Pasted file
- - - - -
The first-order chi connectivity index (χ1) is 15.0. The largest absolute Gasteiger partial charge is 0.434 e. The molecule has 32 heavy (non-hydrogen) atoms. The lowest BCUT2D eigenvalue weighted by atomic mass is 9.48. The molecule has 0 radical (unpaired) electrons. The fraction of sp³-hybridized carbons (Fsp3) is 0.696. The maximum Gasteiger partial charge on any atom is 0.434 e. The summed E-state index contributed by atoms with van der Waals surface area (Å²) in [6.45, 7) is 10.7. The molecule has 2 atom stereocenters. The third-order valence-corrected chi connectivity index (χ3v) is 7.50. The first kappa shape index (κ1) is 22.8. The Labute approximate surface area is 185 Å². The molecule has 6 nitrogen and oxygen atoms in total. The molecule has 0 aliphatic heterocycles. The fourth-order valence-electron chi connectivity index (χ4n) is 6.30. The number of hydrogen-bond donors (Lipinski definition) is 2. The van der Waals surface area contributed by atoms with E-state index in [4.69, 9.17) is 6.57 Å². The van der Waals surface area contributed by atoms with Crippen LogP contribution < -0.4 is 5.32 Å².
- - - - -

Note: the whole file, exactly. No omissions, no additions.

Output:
The first-order chi connectivity index (χ1) is 15.0. The largest absolute Gasteiger partial charge is 0.434 e. The molecule has 32 heavy (non-hydrogen) atoms. The lowest BCUT2D eigenvalue weighted by atomic mass is 9.48. The molecule has 0 radical (unpaired) electrons. The fraction of sp³-hybridized carbons (Fsp3) is 0.696. The maximum Gasteiger partial charge on any atom is 0.434 e. The summed E-state index contributed by atoms with van der Waals surface area (Å²) in [6.45, 7) is 10.7. The molecule has 2 atom stereocenters. The third-order valence-corrected chi connectivity index (χ3v) is 7.50. The first kappa shape index (κ1) is 22.8. The Labute approximate surface area is 185 Å². The molecule has 6 nitrogen and oxygen atoms in total. The molecule has 0 aliphatic heterocycles. The fourth-order valence-electron chi connectivity index (χ4n) is 6.30. The number of hydrogen-bond donors (Lipinski definition) is 2. The van der Waals surface area contributed by atoms with E-state index in [4.69, 9.17) is 6.57 Å². The van der Waals surface area contributed by atoms with Crippen LogP contribution < -0.4 is 5.32 Å².